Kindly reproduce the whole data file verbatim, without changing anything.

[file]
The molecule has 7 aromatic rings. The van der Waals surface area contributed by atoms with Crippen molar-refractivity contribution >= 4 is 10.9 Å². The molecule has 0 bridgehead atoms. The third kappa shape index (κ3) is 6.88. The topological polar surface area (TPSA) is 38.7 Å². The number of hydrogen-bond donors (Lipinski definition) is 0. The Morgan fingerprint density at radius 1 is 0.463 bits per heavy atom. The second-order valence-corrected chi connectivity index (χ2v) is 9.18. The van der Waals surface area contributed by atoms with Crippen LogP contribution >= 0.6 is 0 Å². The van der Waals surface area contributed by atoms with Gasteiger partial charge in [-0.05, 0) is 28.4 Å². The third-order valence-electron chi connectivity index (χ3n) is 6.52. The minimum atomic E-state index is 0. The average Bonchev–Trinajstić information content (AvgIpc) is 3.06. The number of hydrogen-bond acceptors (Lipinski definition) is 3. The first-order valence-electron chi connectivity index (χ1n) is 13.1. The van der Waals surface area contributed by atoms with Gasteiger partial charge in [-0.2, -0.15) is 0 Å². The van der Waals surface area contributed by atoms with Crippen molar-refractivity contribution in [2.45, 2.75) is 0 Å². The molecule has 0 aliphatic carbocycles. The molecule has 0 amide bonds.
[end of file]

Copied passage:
The molecule has 7 aromatic rings. The van der Waals surface area contributed by atoms with Crippen molar-refractivity contribution >= 4 is 10.9 Å². The molecule has 0 bridgehead atoms. The third kappa shape index (κ3) is 6.88. The topological polar surface area (TPSA) is 38.7 Å². The number of hydrogen-bond donors (Lipinski definition) is 0. The Morgan fingerprint density at radius 1 is 0.463 bits per heavy atom. The second-order valence-corrected chi connectivity index (χ2v) is 9.18. The van der Waals surface area contributed by atoms with Crippen LogP contribution >= 0.6 is 0 Å². The van der Waals surface area contributed by atoms with Gasteiger partial charge in [-0.05, 0) is 28.4 Å². The third-order valence-electron chi connectivity index (χ3n) is 6.52. The minimum atomic E-state index is 0. The average Bonchev–Trinajstić information content (AvgIpc) is 3.06. The number of hydrogen-bond acceptors (Lipinski definition) is 3. The first-order valence-electron chi connectivity index (χ1n) is 13.1. The van der Waals surface area contributed by atoms with Gasteiger partial charge in [-0.2, -0.15) is 0 Å². The van der Waals surface area contributed by atoms with Crippen molar-refractivity contribution in [2.45, 2.75) is 0 Å². The molecule has 0 aliphatic carbocycles. The molecule has 0 amide bonds.